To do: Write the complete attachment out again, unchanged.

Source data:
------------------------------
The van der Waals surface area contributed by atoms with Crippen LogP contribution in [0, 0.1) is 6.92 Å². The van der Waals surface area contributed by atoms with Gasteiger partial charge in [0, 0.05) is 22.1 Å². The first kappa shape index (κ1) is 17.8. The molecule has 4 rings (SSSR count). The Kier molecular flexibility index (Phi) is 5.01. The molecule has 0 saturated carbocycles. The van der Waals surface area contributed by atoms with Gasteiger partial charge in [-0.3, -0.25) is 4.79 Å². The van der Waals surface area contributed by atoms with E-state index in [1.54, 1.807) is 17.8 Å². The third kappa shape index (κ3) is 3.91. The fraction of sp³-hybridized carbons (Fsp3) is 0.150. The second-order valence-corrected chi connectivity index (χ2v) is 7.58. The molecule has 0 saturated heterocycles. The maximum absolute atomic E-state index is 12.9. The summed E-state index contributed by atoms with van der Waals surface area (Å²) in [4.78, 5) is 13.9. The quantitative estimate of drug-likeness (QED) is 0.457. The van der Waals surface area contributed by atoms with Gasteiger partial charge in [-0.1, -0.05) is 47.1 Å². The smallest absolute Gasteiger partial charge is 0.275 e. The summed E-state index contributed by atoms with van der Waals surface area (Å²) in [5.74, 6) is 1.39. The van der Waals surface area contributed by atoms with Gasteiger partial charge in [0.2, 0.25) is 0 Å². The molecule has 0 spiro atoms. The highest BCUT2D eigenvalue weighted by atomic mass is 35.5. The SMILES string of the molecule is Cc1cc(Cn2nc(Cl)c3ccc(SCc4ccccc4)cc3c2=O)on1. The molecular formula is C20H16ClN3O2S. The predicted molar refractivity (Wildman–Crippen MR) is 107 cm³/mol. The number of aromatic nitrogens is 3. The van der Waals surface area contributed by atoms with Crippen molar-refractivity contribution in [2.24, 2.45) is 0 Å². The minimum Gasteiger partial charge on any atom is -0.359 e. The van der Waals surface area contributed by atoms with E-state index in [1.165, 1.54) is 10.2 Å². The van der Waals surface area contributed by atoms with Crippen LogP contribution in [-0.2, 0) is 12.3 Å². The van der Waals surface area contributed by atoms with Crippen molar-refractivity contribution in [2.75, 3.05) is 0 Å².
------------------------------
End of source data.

The van der Waals surface area contributed by atoms with Crippen LogP contribution in [0, 0.1) is 6.92 Å². The van der Waals surface area contributed by atoms with Gasteiger partial charge in [0, 0.05) is 22.1 Å². The first kappa shape index (κ1) is 17.8. The molecule has 4 rings (SSSR count). The Kier molecular flexibility index (Phi) is 5.01. The molecule has 0 saturated carbocycles. The van der Waals surface area contributed by atoms with Gasteiger partial charge in [-0.3, -0.25) is 4.79 Å². The van der Waals surface area contributed by atoms with E-state index in [1.54, 1.807) is 17.8 Å². The third kappa shape index (κ3) is 3.91. The fraction of sp³-hybridized carbons (Fsp3) is 0.150. The second-order valence-corrected chi connectivity index (χ2v) is 7.58. The molecule has 0 saturated heterocycles. The maximum absolute atomic E-state index is 12.9. The summed E-state index contributed by atoms with van der Waals surface area (Å²) in [4.78, 5) is 13.9. The quantitative estimate of drug-likeness (QED) is 0.457. The van der Waals surface area contributed by atoms with Gasteiger partial charge in [-0.1, -0.05) is 47.1 Å². The smallest absolute Gasteiger partial charge is 0.275 e. The summed E-state index contributed by atoms with van der Waals surface area (Å²) in [5.74, 6) is 1.39. The van der Waals surface area contributed by atoms with Gasteiger partial charge in [0.2, 0.25) is 0 Å². The molecule has 0 spiro atoms. The highest BCUT2D eigenvalue weighted by atomic mass is 35.5. The SMILES string of the molecule is Cc1cc(Cn2nc(Cl)c3ccc(SCc4ccccc4)cc3c2=O)on1. The molecular formula is C20H16ClN3O2S. The predicted molar refractivity (Wildman–Crippen MR) is 107 cm³/mol. The number of aromatic nitrogens is 3. The van der Waals surface area contributed by atoms with Crippen molar-refractivity contribution in [2.24, 2.45) is 0 Å². The minimum Gasteiger partial charge on any atom is -0.359 e. The van der Waals surface area contributed by atoms with E-state index in [1.165, 1.54) is 10.2 Å². The van der Waals surface area contributed by atoms with Crippen LogP contribution in [-0.2, 0) is 12.3 Å². The van der Waals surface area contributed by atoms with Crippen molar-refractivity contribution in [2.75, 3.05) is 0 Å².